What in the world? A Lukewarm Stove (which is our cheekily-named rumor feature at BN, if you’re unfamiliar) at the end of April? This can’t be!
In all honesty, I hadn’t intended on even thinking about Lukewarm Stove items until much later in the season, but three things popped up all at once that I thought were worth sharing and discussing, so this was the best way to do it. Don’t expect the rumor mill to actually kick up for a while, and, assuming the Cubs become buyers again this year, we don’t even really have any idea right now what the Cubs would be looking to buy. Sure, we could do some reasonable speculating, but so much can happen between now and August 1 (did you remember that the non-waiver trade deadline was moved to August 1 this year?) that much of it would be fruitless.
- Jon Morosi, formerly of Fox Sports, writes about MLB.com about Oakland A’s outfielder Josh Reddick, but boy does the name “Theo Epstein” come up a lot in the article. Although Morosi is writing generally about the 29-year-old free-agent-to-be, and how he could be shopped if the A’s aren’t in contention at midseason, he also mentions that the Cubs could eventually be in the market for a corner outfielder, points to Epstein’s and Reddick’s prior connection with the Red Sox, and says, “Epstein is a close friend of A’s executive vice president of baseball operations Billy Beane, and the two have completed numerous trades over the years. Perhaps Epstein, who kept his word about never trading Reddick, will trade for Reddick prior to this year’s Aug. 1 non-waiver Trade Deadline.”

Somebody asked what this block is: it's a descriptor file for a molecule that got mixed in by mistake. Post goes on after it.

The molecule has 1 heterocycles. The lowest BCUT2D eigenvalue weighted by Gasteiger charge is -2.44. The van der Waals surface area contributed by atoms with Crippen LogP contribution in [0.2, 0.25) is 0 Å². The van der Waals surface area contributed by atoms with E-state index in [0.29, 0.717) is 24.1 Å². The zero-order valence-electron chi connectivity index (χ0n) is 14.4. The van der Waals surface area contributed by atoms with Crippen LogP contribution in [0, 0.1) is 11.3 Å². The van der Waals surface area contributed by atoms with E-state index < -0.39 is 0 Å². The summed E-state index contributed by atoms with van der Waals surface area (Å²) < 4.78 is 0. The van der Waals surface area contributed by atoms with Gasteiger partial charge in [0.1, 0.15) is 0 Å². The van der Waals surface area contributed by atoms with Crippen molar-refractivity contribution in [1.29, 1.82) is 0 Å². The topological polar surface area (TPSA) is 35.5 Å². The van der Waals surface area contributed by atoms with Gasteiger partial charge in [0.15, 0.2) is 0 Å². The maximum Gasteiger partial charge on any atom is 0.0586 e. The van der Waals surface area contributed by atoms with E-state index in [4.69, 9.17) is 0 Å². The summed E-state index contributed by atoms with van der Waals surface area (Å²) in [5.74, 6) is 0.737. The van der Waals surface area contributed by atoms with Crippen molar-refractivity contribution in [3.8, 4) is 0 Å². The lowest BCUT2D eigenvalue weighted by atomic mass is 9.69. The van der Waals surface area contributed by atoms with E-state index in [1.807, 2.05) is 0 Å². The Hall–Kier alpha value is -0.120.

- Although Reddick still hits quite well – 117 wRC+ in each of the last two seasons, and he’s at 126 already this year – he was also well-known for his elite defense in the outfield. But the metrics have been unkind to him the last few years, which makes you wonder if it’s just a fluke, or if the ability is trailing off. In any case, I’m not so sure it’s clear that the Cubs will be in the market for a rental corner outfielder at midseason, even granting the injury to Kyle Schwarber. With Jorge Soler, Javy Baez, Matt Szczur, and Albert Almora all plausibly in the mix to get second half outfield starts (and plausibly in the mix to be solid or better), that might not be a trading focus. Unless, of course, there are more injuries. Which we can’t know right now. As I said above.
- Speaking of possible midseason trades and the A’s, Buster Olney writes about Sonny Gray, who might be the best pitcher available in a weak trade market this year (or after the season). The free agent market this offseason will be thin, too, so it might be the best time for the A’s to get the biggest return for Gray.
- I know Gray is a popular topic of conversation around here, and I am also a big fan (some folks get too caught up in his slash line, but forget that he’s doing that while also going deep into games – he’s not just dominating lineups two times through the order and then being pulled). Gray won’t even be eligible for arbitration for the first time until next season, so the A’s don’t have to move him. And, if they do, the price tag is going to be so very steep. Still, as Olney notes, the Cubs have “followed Gray’s career with interest,” and he does set up quite well to help the team cover the possible loss of Jake Arrieta after the 2017 season. If and when Gray starts popping up in rumors this year, it’s going to be something we’ll want to follow.
- There’s no specific Cubs involvement here in the last one, but I still thought it was interesting: Jeff Passan reports that the Braves are trying to “buy” draft picks by taking on bad contracts. No takers yet, but with the team pretty much trying to lose as much as possible in the near-term, they also want to make sure they have as much bonus pool space available as possible in the coming draft. It’ll be interesting to see if they’re able to pull any deals off, and, if so, how they’ll be received. You’ll recall, the Braves essentially “bought” pitching prospect Touki Toussaint from the Diamondbacks by taking on Bronson Arroyo’s contract last summer.